CNA—Churches in Dane County, Wisconsin, will be permitted to operate at 25% capacity, it was announced Friday, after the Diocese of Madison threatened to sue if previous reopening plans were not changed.
“Emergency Order #4 makes a clarification with respect to religious services,” said a release from Dane County on Friday.
“Religious worship services will no longer be categorized as a ‘mass gathering.’ All restrictions applicable to businesses will continue to apply to religious services,” they said.
The change was announced June 5, the deadline requested by a group of lawyers representing the Diocese of Madison. Had the county not changed its course, the Diocese of Madison was prepared to file a lawsuit against Dane County and the city of Madison arguing that county reopening plans to deal with the coronavirus pandemic violated religious freedom.
“We are pleased that the County and the City have ended the unequal 50-person cap on Mass attendance,” Bishop Donald Hying of Madison said in a statement provided to CNA. “As bishop, it is my duty to ensure that our sacraments are available to the Catholic faithful, while following best practices when it comes to public health.”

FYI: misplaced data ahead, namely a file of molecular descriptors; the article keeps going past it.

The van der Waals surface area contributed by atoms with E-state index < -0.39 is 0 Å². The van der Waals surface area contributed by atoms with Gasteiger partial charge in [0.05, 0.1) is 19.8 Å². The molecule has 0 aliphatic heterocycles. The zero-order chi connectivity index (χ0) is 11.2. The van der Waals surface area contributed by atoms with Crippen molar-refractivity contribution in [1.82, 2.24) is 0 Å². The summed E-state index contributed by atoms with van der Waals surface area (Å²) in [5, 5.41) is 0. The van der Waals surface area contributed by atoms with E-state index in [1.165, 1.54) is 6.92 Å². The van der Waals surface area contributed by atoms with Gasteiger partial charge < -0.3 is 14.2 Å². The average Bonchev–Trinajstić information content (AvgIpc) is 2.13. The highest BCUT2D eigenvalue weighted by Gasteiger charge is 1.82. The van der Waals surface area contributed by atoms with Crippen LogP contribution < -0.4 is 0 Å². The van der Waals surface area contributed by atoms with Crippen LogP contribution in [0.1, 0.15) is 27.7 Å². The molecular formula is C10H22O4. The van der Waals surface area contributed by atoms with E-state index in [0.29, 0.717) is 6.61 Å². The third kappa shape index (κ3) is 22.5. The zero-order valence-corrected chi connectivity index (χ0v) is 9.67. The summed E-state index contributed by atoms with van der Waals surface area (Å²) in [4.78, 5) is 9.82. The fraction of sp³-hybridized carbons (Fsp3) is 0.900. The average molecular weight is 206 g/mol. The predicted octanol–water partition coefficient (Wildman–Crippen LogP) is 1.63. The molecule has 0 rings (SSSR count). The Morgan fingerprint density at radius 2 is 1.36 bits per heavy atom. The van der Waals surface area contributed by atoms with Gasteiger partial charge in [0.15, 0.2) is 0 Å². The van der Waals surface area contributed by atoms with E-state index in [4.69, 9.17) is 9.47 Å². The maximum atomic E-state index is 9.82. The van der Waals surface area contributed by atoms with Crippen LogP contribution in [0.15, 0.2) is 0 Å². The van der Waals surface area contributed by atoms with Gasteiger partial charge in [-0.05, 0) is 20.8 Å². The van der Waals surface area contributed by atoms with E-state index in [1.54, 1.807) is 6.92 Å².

Under Dane County’s previous plan, Emergency Order 3, houses of worship were capped at a 50-person attendance limit. Religious services were treated as mass gatherings, similar to a concert or festival. Other essential businesses, including shopping malls and trampoline parks, were not capped at 50 people and were permitted to operate at 25% of their capacity.
Hying noted that in this time of “deep division,” it is especially important for the Church to be free to “provide solace and comfort for all.”
The bishop previously told CNA that he did not look forward to a potential lawsuit against the county, but found it necessary to stand up for religious freedom. He further told CNA that his diocese had not been contacted when it came to the reopening plan, and that he was taken by surprise by the 50-person limit.
“We look forward to working together with the county and city to continue the reopening process in a safe, cooperative, and responsible manner,” said Hying on Friday.
Eric Rassbach, the vice president and senior counsel of the Becket Fund for Religious Liberty, and one of the signatories of the letter giving notice of the diocese’s willingness to sue, said that while he was glad the city and county “came to their senses,” he did not think it should have taken this long.
“The First Amendment protects both prayer and protest,” said Rassbach. “Putting an arbitrary numerical cap on worship services while allowing thousands to protest makes no sense from a legal or public health perspective.”
Rassbach noted that most places in the United States have already lifted most regulations on houses of worship, and said that “the few remaining holdouts should take note and come into compliance with the First Amendment.”